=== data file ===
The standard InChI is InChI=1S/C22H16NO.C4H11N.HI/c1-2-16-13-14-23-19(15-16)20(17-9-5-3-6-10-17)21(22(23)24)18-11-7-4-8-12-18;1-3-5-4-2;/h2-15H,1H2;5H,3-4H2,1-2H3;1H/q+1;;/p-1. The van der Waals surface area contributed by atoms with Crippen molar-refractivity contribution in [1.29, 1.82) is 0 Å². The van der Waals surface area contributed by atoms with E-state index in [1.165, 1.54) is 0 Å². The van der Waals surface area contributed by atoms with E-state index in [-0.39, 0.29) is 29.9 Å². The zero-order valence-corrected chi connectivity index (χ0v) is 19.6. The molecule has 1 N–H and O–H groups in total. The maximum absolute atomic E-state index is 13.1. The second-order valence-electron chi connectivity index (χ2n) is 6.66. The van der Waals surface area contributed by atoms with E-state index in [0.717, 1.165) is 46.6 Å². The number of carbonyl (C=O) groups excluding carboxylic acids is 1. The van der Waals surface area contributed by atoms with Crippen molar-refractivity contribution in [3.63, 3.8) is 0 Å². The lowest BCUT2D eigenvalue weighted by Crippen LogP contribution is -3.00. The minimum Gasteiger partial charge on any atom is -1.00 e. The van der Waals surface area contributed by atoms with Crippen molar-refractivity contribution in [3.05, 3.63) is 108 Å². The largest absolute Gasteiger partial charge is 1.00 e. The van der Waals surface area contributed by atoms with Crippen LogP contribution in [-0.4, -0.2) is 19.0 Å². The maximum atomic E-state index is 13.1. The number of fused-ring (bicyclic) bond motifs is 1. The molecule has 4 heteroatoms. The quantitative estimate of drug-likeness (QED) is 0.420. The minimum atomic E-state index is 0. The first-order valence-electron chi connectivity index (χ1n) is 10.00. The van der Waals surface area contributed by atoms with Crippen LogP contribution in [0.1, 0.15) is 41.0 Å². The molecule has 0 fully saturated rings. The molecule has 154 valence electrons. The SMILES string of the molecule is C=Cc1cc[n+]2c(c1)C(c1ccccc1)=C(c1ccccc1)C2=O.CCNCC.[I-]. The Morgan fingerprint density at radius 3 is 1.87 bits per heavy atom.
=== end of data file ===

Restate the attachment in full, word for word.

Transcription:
The standard InChI is InChI=1S/C22H16NO.C4H11N.HI/c1-2-16-13-14-23-19(15-16)20(17-9-5-3-6-10-17)21(22(23)24)18-11-7-4-8-12-18;1-3-5-4-2;/h2-15H,1H2;5H,3-4H2,1-2H3;1H/q+1;;/p-1. The van der Waals surface area contributed by atoms with Crippen molar-refractivity contribution in [1.29, 1.82) is 0 Å². The van der Waals surface area contributed by atoms with E-state index in [1.165, 1.54) is 0 Å². The van der Waals surface area contributed by atoms with E-state index in [-0.39, 0.29) is 29.9 Å². The zero-order valence-corrected chi connectivity index (χ0v) is 19.6. The molecule has 1 N–H and O–H groups in total. The maximum absolute atomic E-state index is 13.1. The second-order valence-electron chi connectivity index (χ2n) is 6.66. The van der Waals surface area contributed by atoms with E-state index in [0.717, 1.165) is 46.6 Å². The number of carbonyl (C=O) groups excluding carboxylic acids is 1. The van der Waals surface area contributed by atoms with Crippen molar-refractivity contribution in [3.63, 3.8) is 0 Å². The lowest BCUT2D eigenvalue weighted by Crippen LogP contribution is -3.00. The minimum Gasteiger partial charge on any atom is -1.00 e. The van der Waals surface area contributed by atoms with Crippen molar-refractivity contribution in [3.05, 3.63) is 108 Å². The largest absolute Gasteiger partial charge is 1.00 e. The van der Waals surface area contributed by atoms with Crippen LogP contribution in [-0.4, -0.2) is 19.0 Å². The maximum atomic E-state index is 13.1. The number of fused-ring (bicyclic) bond motifs is 1. The molecule has 4 heteroatoms. The quantitative estimate of drug-likeness (QED) is 0.420. The minimum atomic E-state index is 0. The first-order valence-electron chi connectivity index (χ1n) is 10.00. The van der Waals surface area contributed by atoms with Crippen LogP contribution in [0.1, 0.15) is 41.0 Å². The molecule has 0 fully saturated rings. The molecule has 154 valence electrons. The SMILES string of the molecule is C=Cc1cc[n+]2c(c1)C(c1ccccc1)=C(c1ccccc1)C2=O.CCNCC.[I-]. The Morgan fingerprint density at radius 3 is 1.87 bits per heavy atom.